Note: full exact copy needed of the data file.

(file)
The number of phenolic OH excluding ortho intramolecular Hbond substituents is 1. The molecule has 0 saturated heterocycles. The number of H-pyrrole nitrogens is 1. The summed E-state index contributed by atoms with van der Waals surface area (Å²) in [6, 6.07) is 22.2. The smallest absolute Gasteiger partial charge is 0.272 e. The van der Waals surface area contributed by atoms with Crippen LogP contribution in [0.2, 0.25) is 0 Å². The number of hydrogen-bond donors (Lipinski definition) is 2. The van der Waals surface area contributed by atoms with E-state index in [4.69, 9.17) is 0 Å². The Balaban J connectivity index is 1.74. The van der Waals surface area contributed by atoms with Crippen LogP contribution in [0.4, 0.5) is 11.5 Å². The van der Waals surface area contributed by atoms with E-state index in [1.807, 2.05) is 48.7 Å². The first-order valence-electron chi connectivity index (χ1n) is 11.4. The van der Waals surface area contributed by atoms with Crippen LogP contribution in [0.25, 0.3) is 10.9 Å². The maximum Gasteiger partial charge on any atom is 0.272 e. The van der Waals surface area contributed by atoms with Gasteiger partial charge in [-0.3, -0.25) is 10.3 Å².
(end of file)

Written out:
The number of phenolic OH excluding ortho intramolecular Hbond substituents is 1. The molecule has 0 saturated heterocycles. The number of H-pyrrole nitrogens is 1. The summed E-state index contributed by atoms with van der Waals surface area (Å²) in [6, 6.07) is 22.2. The smallest absolute Gasteiger partial charge is 0.272 e. The van der Waals surface area contributed by atoms with Crippen LogP contribution in [0.2, 0.25) is 0 Å². The number of hydrogen-bond donors (Lipinski definition) is 2. The van der Waals surface area contributed by atoms with E-state index in [4.69, 9.17) is 0 Å². The Balaban J connectivity index is 1.74. The van der Waals surface area contributed by atoms with Crippen LogP contribution in [0.4, 0.5) is 11.5 Å². The van der Waals surface area contributed by atoms with E-state index in [1.807, 2.05) is 48.7 Å². The first-order valence-electron chi connectivity index (χ1n) is 11.4. The van der Waals surface area contributed by atoms with Crippen LogP contribution in [0.25, 0.3) is 10.9 Å². The maximum Gasteiger partial charge on any atom is 0.272 e. The van der Waals surface area contributed by atoms with Gasteiger partial charge in [-0.3, -0.25) is 10.3 Å².